by Sam Savage
Life is full of helpful sounding procedures for improving your memory, losing weight, landing that perfect job, etc. I have found most of these to be worthless clichés with one notable exception: the five-step process of the renowned computer scientist Donald Knuth. In fact, it is the only thing I am religious about.
When I was studying computational complexity in graduate school in the early 1970s, I was exposed to Knuth’s multi-volume set on computer science, much of which went over my head. But early in one of the volumes he lays out the five steps of writing a computer program, which I have found invaluable in many settings. I state these in the context of analytical modeling, which I do more of these days than programming.
- Decide what you want to do.
What is the purpose of the analysis? Who is the audience?
- Decide how to do it.
Is a spreadsheet adequate for the analysis or will I need a more powerful tool? Will I model time discretely or continuously?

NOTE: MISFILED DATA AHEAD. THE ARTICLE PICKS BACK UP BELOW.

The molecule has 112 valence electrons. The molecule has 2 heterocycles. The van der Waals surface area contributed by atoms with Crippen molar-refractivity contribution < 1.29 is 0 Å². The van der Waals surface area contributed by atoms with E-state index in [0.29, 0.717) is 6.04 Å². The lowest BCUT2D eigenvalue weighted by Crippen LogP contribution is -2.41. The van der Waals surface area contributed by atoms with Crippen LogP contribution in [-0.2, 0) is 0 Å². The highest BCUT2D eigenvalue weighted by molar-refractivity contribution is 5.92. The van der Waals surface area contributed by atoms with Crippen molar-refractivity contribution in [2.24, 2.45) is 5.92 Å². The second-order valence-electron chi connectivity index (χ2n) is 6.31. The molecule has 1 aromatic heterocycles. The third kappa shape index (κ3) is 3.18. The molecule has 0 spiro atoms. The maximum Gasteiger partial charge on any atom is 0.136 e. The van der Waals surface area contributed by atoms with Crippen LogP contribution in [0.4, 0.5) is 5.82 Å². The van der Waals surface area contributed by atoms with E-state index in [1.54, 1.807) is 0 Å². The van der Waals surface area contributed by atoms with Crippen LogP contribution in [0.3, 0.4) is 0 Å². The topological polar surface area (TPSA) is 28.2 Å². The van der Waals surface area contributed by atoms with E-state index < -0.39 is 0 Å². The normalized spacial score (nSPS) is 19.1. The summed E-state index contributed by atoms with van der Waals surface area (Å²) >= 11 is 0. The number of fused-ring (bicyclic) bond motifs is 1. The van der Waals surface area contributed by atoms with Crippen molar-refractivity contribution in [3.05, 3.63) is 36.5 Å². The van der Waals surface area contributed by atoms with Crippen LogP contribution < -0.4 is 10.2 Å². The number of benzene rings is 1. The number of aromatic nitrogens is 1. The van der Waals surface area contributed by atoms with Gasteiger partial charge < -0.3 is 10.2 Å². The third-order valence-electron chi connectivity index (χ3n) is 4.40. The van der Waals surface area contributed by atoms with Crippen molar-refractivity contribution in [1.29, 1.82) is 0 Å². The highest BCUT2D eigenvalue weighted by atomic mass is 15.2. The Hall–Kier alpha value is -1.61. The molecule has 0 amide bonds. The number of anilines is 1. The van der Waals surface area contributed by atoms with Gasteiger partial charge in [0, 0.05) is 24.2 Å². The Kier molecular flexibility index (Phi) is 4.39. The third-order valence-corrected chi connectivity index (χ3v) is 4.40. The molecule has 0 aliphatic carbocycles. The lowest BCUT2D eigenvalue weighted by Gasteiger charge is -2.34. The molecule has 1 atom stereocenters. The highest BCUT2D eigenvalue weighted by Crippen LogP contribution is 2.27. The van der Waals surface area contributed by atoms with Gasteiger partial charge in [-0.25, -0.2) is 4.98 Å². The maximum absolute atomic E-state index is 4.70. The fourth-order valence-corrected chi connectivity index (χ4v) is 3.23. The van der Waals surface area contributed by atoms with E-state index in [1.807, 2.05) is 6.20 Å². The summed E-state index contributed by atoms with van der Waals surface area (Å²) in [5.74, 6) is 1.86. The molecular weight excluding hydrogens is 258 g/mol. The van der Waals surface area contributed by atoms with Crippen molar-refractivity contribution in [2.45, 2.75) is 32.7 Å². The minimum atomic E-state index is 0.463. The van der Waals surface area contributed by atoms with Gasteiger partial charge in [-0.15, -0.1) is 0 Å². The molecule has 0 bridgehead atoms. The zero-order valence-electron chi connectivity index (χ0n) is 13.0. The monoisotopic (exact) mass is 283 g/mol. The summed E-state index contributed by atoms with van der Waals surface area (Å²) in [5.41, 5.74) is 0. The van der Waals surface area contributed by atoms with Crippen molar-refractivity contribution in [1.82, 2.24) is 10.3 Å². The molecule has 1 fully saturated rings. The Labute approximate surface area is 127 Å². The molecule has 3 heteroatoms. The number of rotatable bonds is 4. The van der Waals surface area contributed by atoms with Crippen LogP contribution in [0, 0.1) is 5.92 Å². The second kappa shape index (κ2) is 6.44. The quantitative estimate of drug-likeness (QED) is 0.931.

- Do it.
Put fingers to keyboard and press appropriately.
- Debug it.
Of course it didn’t work as planned. Who do you think you are, Einstein?
- Trash steps 1 through 4 now that you know what you really wanted in the first place.
The power of recursion!
Get to Step Five Fast
I’ll bet your organization spends a lot of time in steps 1 and 2 and calls it planning. I say, get to step 3 with a primitive prototype as quickly as possible. You will then be at step 4 before you know it, which qualifies you for the true enlightenment of step 5.
I consider myself a black belt in the Step Five Process. When I start a new modeling project, I am completely confident that I don’t know what I want, so I only spend 3 seconds on step 1. I give myself much longer on step 2, 30 seconds. If it takes longer than that, I quit. Step 3 is where the time comes in. I put on headphones, switch to my Eagles Channel on Pandora (as much as I love classical music, it does not work here), and typically work for 15 to 30 minutes before finding the fatal flaw, which I must debug. I don’t spend a lot of time debugging at step 4, maybe 5 minutes, because I know that step 5 is inevitable, and I can’t wait to start again on what I now think I wanted in the first place.
When do I terminate the Step Five Process cycle? When my model is dead! A living model is always evolving in this manner.